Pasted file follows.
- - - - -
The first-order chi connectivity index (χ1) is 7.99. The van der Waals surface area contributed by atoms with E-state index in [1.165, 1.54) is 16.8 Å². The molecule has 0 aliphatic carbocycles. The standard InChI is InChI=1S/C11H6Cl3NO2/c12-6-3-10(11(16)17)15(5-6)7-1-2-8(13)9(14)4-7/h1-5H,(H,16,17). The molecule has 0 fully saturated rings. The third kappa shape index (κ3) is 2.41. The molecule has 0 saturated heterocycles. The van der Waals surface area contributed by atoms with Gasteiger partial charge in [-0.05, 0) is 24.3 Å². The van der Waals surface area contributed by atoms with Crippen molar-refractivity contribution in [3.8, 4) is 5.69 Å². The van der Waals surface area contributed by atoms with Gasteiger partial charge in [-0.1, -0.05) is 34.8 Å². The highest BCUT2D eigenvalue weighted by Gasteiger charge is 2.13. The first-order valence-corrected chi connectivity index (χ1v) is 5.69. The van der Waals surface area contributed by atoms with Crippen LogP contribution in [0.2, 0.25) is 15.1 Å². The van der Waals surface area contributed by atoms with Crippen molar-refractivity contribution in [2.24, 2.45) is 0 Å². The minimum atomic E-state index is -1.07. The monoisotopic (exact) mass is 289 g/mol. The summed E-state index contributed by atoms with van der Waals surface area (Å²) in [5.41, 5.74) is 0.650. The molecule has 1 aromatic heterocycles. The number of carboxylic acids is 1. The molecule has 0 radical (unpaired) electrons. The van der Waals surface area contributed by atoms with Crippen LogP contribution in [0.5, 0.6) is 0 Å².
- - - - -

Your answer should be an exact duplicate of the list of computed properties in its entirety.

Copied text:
The first-order chi connectivity index (χ1) is 7.99. The van der Waals surface area contributed by atoms with E-state index in [1.165, 1.54) is 16.8 Å². The molecule has 0 aliphatic carbocycles. The standard InChI is InChI=1S/C11H6Cl3NO2/c12-6-3-10(11(16)17)15(5-6)7-1-2-8(13)9(14)4-7/h1-5H,(H,16,17). The molecule has 0 fully saturated rings. The third kappa shape index (κ3) is 2.41. The molecule has 0 saturated heterocycles. The van der Waals surface area contributed by atoms with Gasteiger partial charge in [-0.05, 0) is 24.3 Å². The van der Waals surface area contributed by atoms with Crippen molar-refractivity contribution in [3.8, 4) is 5.69 Å². The van der Waals surface area contributed by atoms with Gasteiger partial charge in [-0.1, -0.05) is 34.8 Å². The highest BCUT2D eigenvalue weighted by Gasteiger charge is 2.13. The first-order valence-corrected chi connectivity index (χ1v) is 5.69. The van der Waals surface area contributed by atoms with Crippen LogP contribution in [0.2, 0.25) is 15.1 Å². The van der Waals surface area contributed by atoms with Crippen molar-refractivity contribution in [2.24, 2.45) is 0 Å². The minimum atomic E-state index is -1.07. The monoisotopic (exact) mass is 289 g/mol. The summed E-state index contributed by atoms with van der Waals surface area (Å²) in [5.41, 5.74) is 0.650. The molecule has 1 aromatic heterocycles. The number of carboxylic acids is 1. The molecule has 0 radical (unpaired) electrons. The van der Waals surface area contributed by atoms with Crippen LogP contribution in [0.5, 0.6) is 0 Å².